Many rockhounds only collect stones from the local area, and that’s awesome, but some of us are always on the hunt for new or interesting stones no matter the source. Buying minerals for our collections can be dicey, but you can minimize risk if you know where and how to purchase stones online and in person.
So, let’s dig right in and I’ll give you a brief primer on how to buy minerals both online and in person, and give you some hints to help you avoid costly mistakes.
Buying Minerals Online- Convenient but Very Risky
Buying stones online is riskier than purchasing them in person, particularly if you’re not very knowledgeable about stones. After all, not every rockhound is interested in the difference in the chemical composition of varying types of garnet or debating whether a specific stone is a rhyolite or jasper.
That said if you spend some time learning about your stones you’ll walk away from the deal with what you actually ordered 99% of the time.
There are quite a few places to buy stones online:
- Facebook Marketplace
- Private Websites
For the most part, I purchase my own stones from aggregate sellers like Etsy and eBay. I do my best to avoid retail outlets like Amazon these days, but good stones can be had for a reasonable price there as well if you’re careful.
For the most part, you’re not going to have your money disappear entirely if you buy something from an aggregate site. This does happen on occasion with private dealers, so make sure to vet them properly.
I actually use every single one of the above at different times, and I primarily use them for specific reasons.
Etsy is a great place to find gemstones. The dealers I use for bulk gemstones are all from Etsy, although I purchase most of my material from their own websites now. I don’t recommend it for very valuable gemstones (ie: high grade emerald or ruby). There are also a number of artisans who cut fantasy-cut gemstones here, making them easier to find. You can check it out here to see the variety of material that’s available.
eBay is a great place to pick up slabs and rough for lapidaries. The prices are usually great, there’s rarer material on occasion, and the sellers tend to be straightforward. It’s also not a bad place to pick up gem rough, but I generally avoid buying cut gemstones from eBay unless I can’t find another option.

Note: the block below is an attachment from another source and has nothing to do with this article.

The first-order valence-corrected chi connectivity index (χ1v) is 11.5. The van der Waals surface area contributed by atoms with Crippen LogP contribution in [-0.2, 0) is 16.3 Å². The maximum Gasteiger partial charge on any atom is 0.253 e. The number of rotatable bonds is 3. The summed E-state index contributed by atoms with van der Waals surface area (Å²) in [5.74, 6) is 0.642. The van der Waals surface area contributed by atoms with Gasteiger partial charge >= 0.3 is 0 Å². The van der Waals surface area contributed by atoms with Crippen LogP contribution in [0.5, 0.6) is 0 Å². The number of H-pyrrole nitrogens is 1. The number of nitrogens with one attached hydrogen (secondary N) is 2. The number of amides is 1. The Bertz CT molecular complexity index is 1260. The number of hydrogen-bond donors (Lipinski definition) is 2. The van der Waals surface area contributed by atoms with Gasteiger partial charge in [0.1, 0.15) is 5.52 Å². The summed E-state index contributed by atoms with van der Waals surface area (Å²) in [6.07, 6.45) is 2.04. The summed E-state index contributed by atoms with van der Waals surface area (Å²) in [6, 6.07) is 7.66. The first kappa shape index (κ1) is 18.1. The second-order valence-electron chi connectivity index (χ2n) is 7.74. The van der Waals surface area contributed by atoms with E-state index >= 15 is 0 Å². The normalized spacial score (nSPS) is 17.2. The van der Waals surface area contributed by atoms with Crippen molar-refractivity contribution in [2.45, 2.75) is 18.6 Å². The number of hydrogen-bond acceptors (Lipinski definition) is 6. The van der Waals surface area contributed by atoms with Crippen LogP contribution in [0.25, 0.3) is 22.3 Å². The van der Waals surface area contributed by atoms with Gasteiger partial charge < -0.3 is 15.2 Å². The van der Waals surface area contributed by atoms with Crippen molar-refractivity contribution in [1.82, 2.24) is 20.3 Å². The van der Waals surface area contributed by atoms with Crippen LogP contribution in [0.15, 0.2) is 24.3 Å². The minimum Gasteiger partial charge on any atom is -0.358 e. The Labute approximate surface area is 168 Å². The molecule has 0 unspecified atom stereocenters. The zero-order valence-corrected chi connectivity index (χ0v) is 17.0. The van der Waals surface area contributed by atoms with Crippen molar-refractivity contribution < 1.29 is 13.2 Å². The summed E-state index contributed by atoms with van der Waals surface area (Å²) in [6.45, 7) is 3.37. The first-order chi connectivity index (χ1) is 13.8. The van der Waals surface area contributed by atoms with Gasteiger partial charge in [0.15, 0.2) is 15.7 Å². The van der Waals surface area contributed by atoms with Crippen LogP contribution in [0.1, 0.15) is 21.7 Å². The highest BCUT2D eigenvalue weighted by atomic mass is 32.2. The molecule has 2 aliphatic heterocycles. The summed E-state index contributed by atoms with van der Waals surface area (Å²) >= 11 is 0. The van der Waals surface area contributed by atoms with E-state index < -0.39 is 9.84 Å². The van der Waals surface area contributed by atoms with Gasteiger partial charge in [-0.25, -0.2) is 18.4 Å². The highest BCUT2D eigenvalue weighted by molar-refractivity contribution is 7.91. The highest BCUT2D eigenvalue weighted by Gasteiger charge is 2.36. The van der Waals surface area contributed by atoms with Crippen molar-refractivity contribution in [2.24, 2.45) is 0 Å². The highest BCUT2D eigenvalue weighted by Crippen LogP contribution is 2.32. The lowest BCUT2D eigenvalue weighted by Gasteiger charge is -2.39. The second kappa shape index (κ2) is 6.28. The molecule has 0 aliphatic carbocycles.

Amazon is a last resort, but I often use it for rough materials where quality matters less. I’m not too picky about the rough used for carvings and polished display pieces, and you can buy many common stones by the pound. I’d avoid single stones and display specimens from here, but it’s not too bad if you just want a bag of something like green opal or labradorite.
GemRockAuctions is my high-end gemstone market. You’re not 100% protected, but most of the people on the site want to maintain their reputation and customers can request assays on gemstones. If I want something one of my usual dealers doesn’t have, this is the website I head to. I’m much more confident about purchasing things like colored sapphire or low-end diamonds from here than any other aggregate seller.
Facebook Marketplace is a fantastic place to find good mineral specimens. I’ve met most of my dealers through rock groups, and many of them sell through the marketplace. The best part here is that you can generally ask questions of the dealer in real-time. This can be risky, so you need to know what you’re looking for, how it should be priced, and how common fakes of that particular material are.
A Final Recommendation
And lastly, I use private websites only from dealers who I’ve bought from at least twice before. The only site I’ll openly vouch for is AsherGems, which is where I purchase bulk accent gemstones, but they’re mainly aimed at people producing jewelry instead of collectors.
With that said, there are people out to rip off others constantly on the internet. Be alert for scams, and know that if something looks too good to be true… it probably is.
In-Person-Shops and Shows
Shops and shows are the two main places you’ll find people selling stones in person. Occasionally there’s a crusty old rockhound selling off pounds of rough through local classifieds, but they’re few and far between.
There are a lot of advantages to buying your stones this way:
- You can see them before you buy
- You can ask questions about them
- You may be able to talk someone down on pricing
The latter doesn’t necessarily apply everywhere but I’ve pulled it off at shows a few times.
Gem and Mineral Shows